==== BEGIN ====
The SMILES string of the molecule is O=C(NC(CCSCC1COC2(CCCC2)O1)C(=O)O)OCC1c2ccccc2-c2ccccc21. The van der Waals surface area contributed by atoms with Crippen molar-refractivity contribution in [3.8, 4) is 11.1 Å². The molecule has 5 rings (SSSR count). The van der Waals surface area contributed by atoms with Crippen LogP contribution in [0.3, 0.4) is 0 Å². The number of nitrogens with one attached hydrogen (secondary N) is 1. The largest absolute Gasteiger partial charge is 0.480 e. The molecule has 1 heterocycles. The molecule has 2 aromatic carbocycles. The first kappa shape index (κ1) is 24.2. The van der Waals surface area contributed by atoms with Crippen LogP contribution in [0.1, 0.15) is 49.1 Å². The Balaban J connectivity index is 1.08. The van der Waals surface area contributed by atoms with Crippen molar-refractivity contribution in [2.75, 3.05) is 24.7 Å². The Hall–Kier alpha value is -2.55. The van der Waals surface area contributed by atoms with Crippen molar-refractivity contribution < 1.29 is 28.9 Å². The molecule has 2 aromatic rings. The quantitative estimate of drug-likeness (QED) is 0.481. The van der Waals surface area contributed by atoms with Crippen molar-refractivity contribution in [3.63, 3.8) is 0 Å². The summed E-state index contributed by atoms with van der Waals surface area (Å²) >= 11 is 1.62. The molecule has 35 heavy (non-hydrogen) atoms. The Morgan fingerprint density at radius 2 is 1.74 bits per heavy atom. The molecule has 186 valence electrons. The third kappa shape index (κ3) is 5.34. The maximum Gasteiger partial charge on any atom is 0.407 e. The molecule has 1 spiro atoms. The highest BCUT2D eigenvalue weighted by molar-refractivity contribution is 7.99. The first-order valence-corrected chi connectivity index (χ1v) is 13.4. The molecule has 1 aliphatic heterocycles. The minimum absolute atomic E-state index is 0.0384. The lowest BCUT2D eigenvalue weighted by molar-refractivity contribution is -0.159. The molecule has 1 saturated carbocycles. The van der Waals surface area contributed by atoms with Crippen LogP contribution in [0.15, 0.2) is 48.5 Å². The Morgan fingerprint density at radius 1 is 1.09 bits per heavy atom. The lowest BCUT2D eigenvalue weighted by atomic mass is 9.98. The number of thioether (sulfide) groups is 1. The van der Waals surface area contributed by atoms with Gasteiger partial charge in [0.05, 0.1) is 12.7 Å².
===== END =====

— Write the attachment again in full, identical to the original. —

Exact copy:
The SMILES string of the molecule is O=C(NC(CCSCC1COC2(CCCC2)O1)C(=O)O)OCC1c2ccccc2-c2ccccc21. The van der Waals surface area contributed by atoms with Crippen molar-refractivity contribution in [3.8, 4) is 11.1 Å². The molecule has 5 rings (SSSR count). The van der Waals surface area contributed by atoms with Crippen LogP contribution in [0.3, 0.4) is 0 Å². The number of nitrogens with one attached hydrogen (secondary N) is 1. The largest absolute Gasteiger partial charge is 0.480 e. The molecule has 1 heterocycles. The molecule has 2 aromatic carbocycles. The first kappa shape index (κ1) is 24.2. The van der Waals surface area contributed by atoms with Crippen LogP contribution in [0.1, 0.15) is 49.1 Å². The Balaban J connectivity index is 1.08. The van der Waals surface area contributed by atoms with Crippen molar-refractivity contribution in [2.75, 3.05) is 24.7 Å². The Hall–Kier alpha value is -2.55. The van der Waals surface area contributed by atoms with Crippen molar-refractivity contribution < 1.29 is 28.9 Å². The molecule has 2 aromatic rings. The quantitative estimate of drug-likeness (QED) is 0.481. The van der Waals surface area contributed by atoms with Crippen molar-refractivity contribution in [3.63, 3.8) is 0 Å². The summed E-state index contributed by atoms with van der Waals surface area (Å²) >= 11 is 1.62. The molecule has 35 heavy (non-hydrogen) atoms. The Morgan fingerprint density at radius 2 is 1.74 bits per heavy atom. The molecule has 186 valence electrons. The third kappa shape index (κ3) is 5.34. The maximum Gasteiger partial charge on any atom is 0.407 e. The molecule has 1 spiro atoms. The highest BCUT2D eigenvalue weighted by molar-refractivity contribution is 7.99. The first-order valence-corrected chi connectivity index (χ1v) is 13.4. The molecule has 1 aliphatic heterocycles. The minimum absolute atomic E-state index is 0.0384. The lowest BCUT2D eigenvalue weighted by molar-refractivity contribution is -0.159. The molecule has 1 saturated carbocycles. The van der Waals surface area contributed by atoms with Crippen LogP contribution in [0.15, 0.2) is 48.5 Å². The Morgan fingerprint density at radius 1 is 1.09 bits per heavy atom. The lowest BCUT2D eigenvalue weighted by atomic mass is 9.98. The number of thioether (sulfide) groups is 1. The van der Waals surface area contributed by atoms with Gasteiger partial charge in [0.05, 0.1) is 12.7 Å².